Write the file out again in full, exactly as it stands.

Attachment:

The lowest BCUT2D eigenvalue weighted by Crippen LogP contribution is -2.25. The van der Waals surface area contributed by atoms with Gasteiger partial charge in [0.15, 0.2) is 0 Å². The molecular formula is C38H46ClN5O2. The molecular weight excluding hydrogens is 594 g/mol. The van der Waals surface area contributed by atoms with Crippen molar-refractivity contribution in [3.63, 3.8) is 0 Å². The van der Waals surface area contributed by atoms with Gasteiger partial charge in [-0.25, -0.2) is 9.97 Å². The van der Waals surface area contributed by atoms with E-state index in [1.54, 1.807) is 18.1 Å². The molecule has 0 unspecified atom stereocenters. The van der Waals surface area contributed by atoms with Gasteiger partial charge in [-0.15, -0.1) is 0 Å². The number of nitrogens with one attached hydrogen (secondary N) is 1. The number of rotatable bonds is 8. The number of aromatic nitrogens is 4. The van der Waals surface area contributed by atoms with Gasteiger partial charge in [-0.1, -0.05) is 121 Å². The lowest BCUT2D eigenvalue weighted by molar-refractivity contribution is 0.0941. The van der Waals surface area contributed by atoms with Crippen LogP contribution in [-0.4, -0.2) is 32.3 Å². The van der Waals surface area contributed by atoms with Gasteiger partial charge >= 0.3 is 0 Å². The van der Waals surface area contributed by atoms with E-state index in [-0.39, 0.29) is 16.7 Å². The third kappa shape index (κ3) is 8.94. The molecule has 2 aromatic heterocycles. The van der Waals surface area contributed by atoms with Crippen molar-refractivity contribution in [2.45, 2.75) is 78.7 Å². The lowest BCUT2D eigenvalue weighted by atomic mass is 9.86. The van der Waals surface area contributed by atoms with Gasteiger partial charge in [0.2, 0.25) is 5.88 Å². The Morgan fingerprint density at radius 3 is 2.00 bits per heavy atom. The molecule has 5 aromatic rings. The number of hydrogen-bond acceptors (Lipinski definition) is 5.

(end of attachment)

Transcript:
The lowest BCUT2D eigenvalue weighted by Crippen LogP contribution is -2.25. The van der Waals surface area contributed by atoms with Gasteiger partial charge in [0.15, 0.2) is 0 Å². The molecular formula is C38H46ClN5O2. The molecular weight excluding hydrogens is 594 g/mol. The van der Waals surface area contributed by atoms with Crippen molar-refractivity contribution in [3.63, 3.8) is 0 Å². The van der Waals surface area contributed by atoms with Gasteiger partial charge in [-0.25, -0.2) is 9.97 Å². The van der Waals surface area contributed by atoms with E-state index in [1.54, 1.807) is 18.1 Å². The molecule has 0 unspecified atom stereocenters. The van der Waals surface area contributed by atoms with Gasteiger partial charge in [-0.15, -0.1) is 0 Å². The number of nitrogens with one attached hydrogen (secondary N) is 1. The number of rotatable bonds is 8. The number of aromatic nitrogens is 4. The van der Waals surface area contributed by atoms with Gasteiger partial charge in [-0.1, -0.05) is 121 Å². The lowest BCUT2D eigenvalue weighted by molar-refractivity contribution is 0.0941. The van der Waals surface area contributed by atoms with Crippen LogP contribution in [-0.4, -0.2) is 32.3 Å². The van der Waals surface area contributed by atoms with Gasteiger partial charge >= 0.3 is 0 Å². The van der Waals surface area contributed by atoms with E-state index in [-0.39, 0.29) is 16.7 Å². The third kappa shape index (κ3) is 8.94. The molecule has 2 aromatic heterocycles. The van der Waals surface area contributed by atoms with Crippen molar-refractivity contribution in [2.45, 2.75) is 78.7 Å². The lowest BCUT2D eigenvalue weighted by atomic mass is 9.86. The van der Waals surface area contributed by atoms with Gasteiger partial charge in [0.2, 0.25) is 5.88 Å². The Morgan fingerprint density at radius 3 is 2.00 bits per heavy atom. The molecule has 5 aromatic rings. The number of hydrogen-bond acceptors (Lipinski definition) is 5.